Females make up only about 10% of the construction industry.
From carpentry to working with sheet metal, a summer day camp in Philadelphia will teach young girls the tools of the trade in construction.
Local Philadelphia-area girls entering 7th through 12th grade will attend a free construction camp this summer to provide real-world experience, mentorship, and education about the opportunities that exist in the construction industry, regardless of gender. Females make up only about 10% of the construction industry.
The camp is called MyWic (Mentoring young Women In Construction) and takes place in Philadelphia between Thursday, July 6 through Friday, Aug. 11. It is run by the National Association of Women in Construction Philadelphia Foundation, which partnered with companies that include national facilities management company NEST and Girls Inc. of Greater Philadelphia & Southern Jersey to make it a reality.
“The construction industry and the skilled trades offer so many opportunities for future careers that are in high demand, not only in Philadelphia but across the country,” said Rob Almond, CEO of NEST, which is based in South Jersey. “The MyWIC camp is a summer-long tradition that shows the girls the incredible career opportunities in our industries. The girls learn that construction is so much more than swinging a hammer.”
The camp is designed to create a sustainable labor pool in the construction industry while exposing young women to careers that they may not have previously considered. The Philadelphia Youth Network Work Ready also provides funding to cover a portion of the cost.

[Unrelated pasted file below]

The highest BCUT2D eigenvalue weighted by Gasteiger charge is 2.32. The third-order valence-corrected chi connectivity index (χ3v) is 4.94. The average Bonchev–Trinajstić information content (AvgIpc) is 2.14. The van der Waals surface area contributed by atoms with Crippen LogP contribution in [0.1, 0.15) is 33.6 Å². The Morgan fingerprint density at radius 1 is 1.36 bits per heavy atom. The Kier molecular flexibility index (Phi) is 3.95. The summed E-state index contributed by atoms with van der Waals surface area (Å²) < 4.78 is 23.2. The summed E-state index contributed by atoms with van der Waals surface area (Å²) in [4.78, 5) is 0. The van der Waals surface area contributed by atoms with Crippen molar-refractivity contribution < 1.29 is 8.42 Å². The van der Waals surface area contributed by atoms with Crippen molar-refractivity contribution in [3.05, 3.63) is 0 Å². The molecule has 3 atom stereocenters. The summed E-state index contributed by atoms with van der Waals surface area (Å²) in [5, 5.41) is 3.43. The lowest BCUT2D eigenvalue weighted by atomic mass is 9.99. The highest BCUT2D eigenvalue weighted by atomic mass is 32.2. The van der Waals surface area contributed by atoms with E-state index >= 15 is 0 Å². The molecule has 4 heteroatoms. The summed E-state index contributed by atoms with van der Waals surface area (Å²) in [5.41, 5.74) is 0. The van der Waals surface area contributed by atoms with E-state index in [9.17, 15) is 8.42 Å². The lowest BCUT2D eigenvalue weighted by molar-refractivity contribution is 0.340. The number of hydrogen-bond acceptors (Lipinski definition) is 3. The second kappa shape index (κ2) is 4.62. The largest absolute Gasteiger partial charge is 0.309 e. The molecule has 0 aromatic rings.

The camp will take place at several trade locations throughout the Philadelphia area during July and August. Each day, the girls will learn about a specialty within the trades, including carpentry, sheet metal, safety training, electricians, finishing trades, steamfitters, plumbers and retail construction.
“MyWIC is developing America’s next generation of female leaders by teaching them about the construction and skilled trades industry,” said Mary Gaffney, president, NAWIC Philadelphia Foundation President. “Females make up only about 10% of the construction industry, and there are incredible opportunities to build a career in the skilled trades. By the end of the camp, we see a tangible increase in the girls’ self-confidence, self-esteem, and overall self-image.”
The attendees of the camp are coordinated by Girls Inc. of Greater Philadelphia & Southern Jersey.
With more than 115 chapters across the country, the National Association of Women in Construction offers its members education, support, and networking to help advance women’s careers in construction, build their technical skills, and become leaders.